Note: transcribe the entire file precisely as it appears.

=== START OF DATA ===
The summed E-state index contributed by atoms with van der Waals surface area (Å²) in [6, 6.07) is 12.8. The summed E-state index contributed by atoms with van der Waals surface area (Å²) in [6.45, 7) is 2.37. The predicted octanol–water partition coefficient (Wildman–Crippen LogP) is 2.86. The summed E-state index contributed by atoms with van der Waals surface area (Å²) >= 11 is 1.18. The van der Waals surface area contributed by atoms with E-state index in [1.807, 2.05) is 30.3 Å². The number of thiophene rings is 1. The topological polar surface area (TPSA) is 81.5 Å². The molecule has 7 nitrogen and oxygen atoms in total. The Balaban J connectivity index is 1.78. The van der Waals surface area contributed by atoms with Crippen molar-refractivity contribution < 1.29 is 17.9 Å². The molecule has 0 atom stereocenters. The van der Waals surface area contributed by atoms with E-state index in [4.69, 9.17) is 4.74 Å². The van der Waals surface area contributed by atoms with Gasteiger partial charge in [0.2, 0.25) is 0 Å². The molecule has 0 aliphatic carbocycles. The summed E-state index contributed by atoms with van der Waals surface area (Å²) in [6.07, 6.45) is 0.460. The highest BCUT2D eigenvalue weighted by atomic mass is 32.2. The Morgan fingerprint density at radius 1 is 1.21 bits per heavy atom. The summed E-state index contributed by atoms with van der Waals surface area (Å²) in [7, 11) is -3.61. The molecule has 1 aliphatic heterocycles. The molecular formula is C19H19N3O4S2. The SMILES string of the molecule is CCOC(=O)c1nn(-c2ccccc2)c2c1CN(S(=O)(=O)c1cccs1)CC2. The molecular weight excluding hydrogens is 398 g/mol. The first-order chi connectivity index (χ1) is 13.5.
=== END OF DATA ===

The summed E-state index contributed by atoms with van der Waals surface area (Å²) in [6, 6.07) is 12.8. The summed E-state index contributed by atoms with van der Waals surface area (Å²) in [6.45, 7) is 2.37. The predicted octanol–water partition coefficient (Wildman–Crippen LogP) is 2.86. The summed E-state index contributed by atoms with van der Waals surface area (Å²) >= 11 is 1.18. The van der Waals surface area contributed by atoms with E-state index in [1.807, 2.05) is 30.3 Å². The number of thiophene rings is 1. The topological polar surface area (TPSA) is 81.5 Å². The molecule has 7 nitrogen and oxygen atoms in total. The Balaban J connectivity index is 1.78. The van der Waals surface area contributed by atoms with Crippen molar-refractivity contribution < 1.29 is 17.9 Å². The molecule has 0 atom stereocenters. The van der Waals surface area contributed by atoms with E-state index in [4.69, 9.17) is 4.74 Å². The van der Waals surface area contributed by atoms with Gasteiger partial charge in [0.2, 0.25) is 0 Å². The molecule has 0 aliphatic carbocycles. The summed E-state index contributed by atoms with van der Waals surface area (Å²) in [6.07, 6.45) is 0.460. The highest BCUT2D eigenvalue weighted by atomic mass is 32.2. The Morgan fingerprint density at radius 1 is 1.21 bits per heavy atom. The summed E-state index contributed by atoms with van der Waals surface area (Å²) in [7, 11) is -3.61. The molecule has 1 aliphatic heterocycles. The molecular formula is C19H19N3O4S2. The SMILES string of the molecule is CCOC(=O)c1nn(-c2ccccc2)c2c1CN(S(=O)(=O)c1cccs1)CC2. The molecular weight excluding hydrogens is 398 g/mol. The first-order chi connectivity index (χ1) is 13.5.